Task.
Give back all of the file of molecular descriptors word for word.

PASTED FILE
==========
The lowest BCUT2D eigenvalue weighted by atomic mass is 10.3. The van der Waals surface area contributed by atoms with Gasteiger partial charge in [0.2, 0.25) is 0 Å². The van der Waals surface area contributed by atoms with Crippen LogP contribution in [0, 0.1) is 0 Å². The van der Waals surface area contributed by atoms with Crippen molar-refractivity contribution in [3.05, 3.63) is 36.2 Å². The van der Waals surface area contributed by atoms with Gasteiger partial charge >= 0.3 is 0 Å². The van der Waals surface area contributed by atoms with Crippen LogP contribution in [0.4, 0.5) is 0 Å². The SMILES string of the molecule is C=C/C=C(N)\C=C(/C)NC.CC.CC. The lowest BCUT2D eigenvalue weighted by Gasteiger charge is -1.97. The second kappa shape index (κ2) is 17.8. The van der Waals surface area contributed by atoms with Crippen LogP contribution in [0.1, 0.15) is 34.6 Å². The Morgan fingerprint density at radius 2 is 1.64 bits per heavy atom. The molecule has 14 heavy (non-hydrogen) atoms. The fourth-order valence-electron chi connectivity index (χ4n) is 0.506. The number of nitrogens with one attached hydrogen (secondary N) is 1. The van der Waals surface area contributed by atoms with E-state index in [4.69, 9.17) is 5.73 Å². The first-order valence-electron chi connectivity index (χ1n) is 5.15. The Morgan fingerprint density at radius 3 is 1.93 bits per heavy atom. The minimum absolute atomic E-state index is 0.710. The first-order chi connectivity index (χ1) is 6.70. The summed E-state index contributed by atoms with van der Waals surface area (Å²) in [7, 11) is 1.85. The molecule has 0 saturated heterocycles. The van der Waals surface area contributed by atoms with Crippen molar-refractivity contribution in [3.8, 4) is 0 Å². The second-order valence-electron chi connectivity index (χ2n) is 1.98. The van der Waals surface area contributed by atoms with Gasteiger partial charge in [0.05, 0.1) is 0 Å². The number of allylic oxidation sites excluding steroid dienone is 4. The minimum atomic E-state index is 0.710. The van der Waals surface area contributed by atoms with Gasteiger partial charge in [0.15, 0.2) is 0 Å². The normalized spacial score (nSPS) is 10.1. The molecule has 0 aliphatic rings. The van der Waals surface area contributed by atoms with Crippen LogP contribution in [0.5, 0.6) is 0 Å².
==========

The lowest BCUT2D eigenvalue weighted by atomic mass is 10.3. The van der Waals surface area contributed by atoms with Gasteiger partial charge in [0.2, 0.25) is 0 Å². The van der Waals surface area contributed by atoms with Crippen LogP contribution in [0, 0.1) is 0 Å². The van der Waals surface area contributed by atoms with Crippen molar-refractivity contribution in [3.05, 3.63) is 36.2 Å². The van der Waals surface area contributed by atoms with Gasteiger partial charge >= 0.3 is 0 Å². The van der Waals surface area contributed by atoms with Crippen LogP contribution in [0.4, 0.5) is 0 Å². The SMILES string of the molecule is C=C/C=C(N)\C=C(/C)NC.CC.CC. The lowest BCUT2D eigenvalue weighted by Gasteiger charge is -1.97. The second kappa shape index (κ2) is 17.8. The van der Waals surface area contributed by atoms with Crippen LogP contribution in [0.1, 0.15) is 34.6 Å². The Morgan fingerprint density at radius 2 is 1.64 bits per heavy atom. The molecule has 14 heavy (non-hydrogen) atoms. The fourth-order valence-electron chi connectivity index (χ4n) is 0.506. The number of nitrogens with one attached hydrogen (secondary N) is 1. The van der Waals surface area contributed by atoms with E-state index in [4.69, 9.17) is 5.73 Å². The first-order valence-electron chi connectivity index (χ1n) is 5.15. The Morgan fingerprint density at radius 3 is 1.93 bits per heavy atom. The minimum absolute atomic E-state index is 0.710. The first-order chi connectivity index (χ1) is 6.70. The summed E-state index contributed by atoms with van der Waals surface area (Å²) in [7, 11) is 1.85. The molecule has 0 saturated heterocycles. The van der Waals surface area contributed by atoms with Crippen molar-refractivity contribution in [3.8, 4) is 0 Å². The second-order valence-electron chi connectivity index (χ2n) is 1.98. The van der Waals surface area contributed by atoms with Gasteiger partial charge in [0.05, 0.1) is 0 Å². The number of allylic oxidation sites excluding steroid dienone is 4. The minimum atomic E-state index is 0.710. The van der Waals surface area contributed by atoms with Gasteiger partial charge in [0.15, 0.2) is 0 Å². The normalized spacial score (nSPS) is 10.1. The molecule has 0 aliphatic rings. The van der Waals surface area contributed by atoms with Crippen LogP contribution in [0.5, 0.6) is 0 Å².